About two years ago I wrote a feature article for a university assignment on PCOS, short for Polycystic Ovary Syndrome. I won’t get into detail about what that is, because if you are reading this online post, then a) you most probably have PCOS, in which case I don’t need to explain, and b) you have Google – and I still don’t have to explain.
Anyway, the article that I wrote was inspired by someone who has PCOS. I went on to describe the life of a teenager, struggling with PCOS and how it drastically altered her life. Because this girl was the only one I knew who had this condition, I believed it to be a rare occurrence; about one in a million thing. As I went about my research for the feature, it shocked me to know how many girls and women were diagnosed with PCOS. And these were not obscure testimonies from women and vague statistics over the Internet. These were women I knew, my friends and my colleagues, women I regularly socialised with. I found myself stunned. The teenager was suddenly not unique anymore-and yes I had to change the angle of the article and rewrite most of it-but that was the least of my concerns. What it really meant was that I was (and still am) living in a city where PCOS was common, and totally neglected. After reading and examining newspaper articles, I realised that PCOS awareness was on the rise, and yet somehow not receiving enough attention. Although I have no official statistic to prove this but with all the questions girls and women have asked me, I am sure that scores of women in Dubai continue to be oblivious to polycystic ovaries. And with no stats available on women’s knowledge and opinion, “scores of women” might actually be an understatement.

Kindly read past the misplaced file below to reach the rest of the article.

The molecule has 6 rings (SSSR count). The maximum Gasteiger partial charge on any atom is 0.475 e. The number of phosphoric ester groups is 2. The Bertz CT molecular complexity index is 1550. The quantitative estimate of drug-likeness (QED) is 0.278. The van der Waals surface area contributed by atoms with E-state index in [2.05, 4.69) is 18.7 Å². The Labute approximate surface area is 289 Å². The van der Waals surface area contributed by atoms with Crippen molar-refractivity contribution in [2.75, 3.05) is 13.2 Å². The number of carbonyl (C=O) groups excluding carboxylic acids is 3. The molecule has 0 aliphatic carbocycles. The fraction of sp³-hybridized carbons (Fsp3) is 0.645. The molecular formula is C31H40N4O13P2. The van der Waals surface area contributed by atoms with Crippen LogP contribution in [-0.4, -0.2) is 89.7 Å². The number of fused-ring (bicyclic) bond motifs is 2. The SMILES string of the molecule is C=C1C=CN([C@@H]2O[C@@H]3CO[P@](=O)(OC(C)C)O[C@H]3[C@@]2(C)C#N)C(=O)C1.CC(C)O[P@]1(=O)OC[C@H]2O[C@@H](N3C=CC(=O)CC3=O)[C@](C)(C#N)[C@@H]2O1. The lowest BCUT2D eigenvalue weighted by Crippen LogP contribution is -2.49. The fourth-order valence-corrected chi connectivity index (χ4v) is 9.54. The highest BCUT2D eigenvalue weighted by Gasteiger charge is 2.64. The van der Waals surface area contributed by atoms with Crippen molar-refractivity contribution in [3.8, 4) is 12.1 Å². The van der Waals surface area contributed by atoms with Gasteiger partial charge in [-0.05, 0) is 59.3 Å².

Then there is the tricky situation. There are women who aren’t ignorant, but somehow sure that they don’t have PCOS because “nothing is wrong.” I would like to correct that notion. Nothing is wrong….yet. You could have no symptoms at all, or you could have symptoms like hair fall which could easily be misdiagnosed as something else. I must say I am a guilty party, but I will also admit that I wasn’t completely shocked to find out. I mean, I live in a country with 50% of women suffering from PCOS. It is, apparently the leading cause of fertility in the region. Which is what shocks me. How is it that a huge number of women have it, and yet many don’t know about it? I really didn’t care much but now that I know I have it too, I feel the need to do something about it.
I wonder what this says about me. Narcissism, maybe?